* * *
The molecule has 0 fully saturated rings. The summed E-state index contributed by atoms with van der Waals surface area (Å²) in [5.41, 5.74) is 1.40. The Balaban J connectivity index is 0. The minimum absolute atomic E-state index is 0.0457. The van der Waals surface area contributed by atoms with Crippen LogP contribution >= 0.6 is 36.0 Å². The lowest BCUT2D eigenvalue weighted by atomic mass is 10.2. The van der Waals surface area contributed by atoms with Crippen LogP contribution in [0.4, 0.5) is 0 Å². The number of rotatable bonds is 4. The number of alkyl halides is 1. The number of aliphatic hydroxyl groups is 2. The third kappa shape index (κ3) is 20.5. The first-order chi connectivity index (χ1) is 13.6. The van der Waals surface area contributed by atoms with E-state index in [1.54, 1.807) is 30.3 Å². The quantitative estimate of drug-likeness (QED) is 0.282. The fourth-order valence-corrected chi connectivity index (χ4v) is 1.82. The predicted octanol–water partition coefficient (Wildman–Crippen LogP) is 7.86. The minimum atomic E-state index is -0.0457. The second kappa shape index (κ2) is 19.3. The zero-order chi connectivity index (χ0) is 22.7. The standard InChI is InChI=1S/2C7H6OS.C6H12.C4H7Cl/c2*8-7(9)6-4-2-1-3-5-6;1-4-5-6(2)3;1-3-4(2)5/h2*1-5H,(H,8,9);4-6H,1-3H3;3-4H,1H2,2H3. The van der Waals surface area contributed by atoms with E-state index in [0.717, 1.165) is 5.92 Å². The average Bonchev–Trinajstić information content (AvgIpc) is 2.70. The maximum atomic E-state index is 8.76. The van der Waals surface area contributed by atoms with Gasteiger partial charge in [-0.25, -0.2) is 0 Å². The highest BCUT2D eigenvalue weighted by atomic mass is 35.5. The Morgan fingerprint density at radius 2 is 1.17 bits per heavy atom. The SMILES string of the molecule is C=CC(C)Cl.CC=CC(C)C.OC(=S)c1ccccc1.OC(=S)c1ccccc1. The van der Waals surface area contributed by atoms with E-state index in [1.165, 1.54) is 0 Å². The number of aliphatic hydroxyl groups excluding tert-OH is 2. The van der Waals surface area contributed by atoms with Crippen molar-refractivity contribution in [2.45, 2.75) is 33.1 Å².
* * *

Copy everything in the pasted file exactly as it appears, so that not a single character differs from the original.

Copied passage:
The molecule has 0 fully saturated rings. The summed E-state index contributed by atoms with van der Waals surface area (Å²) in [5.41, 5.74) is 1.40. The Balaban J connectivity index is 0. The minimum absolute atomic E-state index is 0.0457. The van der Waals surface area contributed by atoms with Crippen LogP contribution >= 0.6 is 36.0 Å². The lowest BCUT2D eigenvalue weighted by atomic mass is 10.2. The van der Waals surface area contributed by atoms with Crippen LogP contribution in [0.4, 0.5) is 0 Å². The number of rotatable bonds is 4. The number of alkyl halides is 1. The number of aliphatic hydroxyl groups is 2. The third kappa shape index (κ3) is 20.5. The first-order chi connectivity index (χ1) is 13.6. The van der Waals surface area contributed by atoms with E-state index in [1.54, 1.807) is 30.3 Å². The quantitative estimate of drug-likeness (QED) is 0.282. The fourth-order valence-corrected chi connectivity index (χ4v) is 1.82. The predicted octanol–water partition coefficient (Wildman–Crippen LogP) is 7.86. The minimum atomic E-state index is -0.0457. The second kappa shape index (κ2) is 19.3. The zero-order chi connectivity index (χ0) is 22.7. The standard InChI is InChI=1S/2C7H6OS.C6H12.C4H7Cl/c2*8-7(9)6-4-2-1-3-5-6;1-4-5-6(2)3;1-3-4(2)5/h2*1-5H,(H,8,9);4-6H,1-3H3;3-4H,1H2,2H3. The van der Waals surface area contributed by atoms with E-state index in [0.717, 1.165) is 5.92 Å². The average Bonchev–Trinajstić information content (AvgIpc) is 2.70. The maximum atomic E-state index is 8.76. The van der Waals surface area contributed by atoms with Gasteiger partial charge in [-0.25, -0.2) is 0 Å². The highest BCUT2D eigenvalue weighted by atomic mass is 35.5. The Morgan fingerprint density at radius 2 is 1.17 bits per heavy atom. The SMILES string of the molecule is C=CC(C)Cl.CC=CC(C)C.OC(=S)c1ccccc1.OC(=S)c1ccccc1. The van der Waals surface area contributed by atoms with E-state index in [1.165, 1.54) is 0 Å². The number of aliphatic hydroxyl groups excluding tert-OH is 2. The van der Waals surface area contributed by atoms with Crippen molar-refractivity contribution in [2.45, 2.75) is 33.1 Å².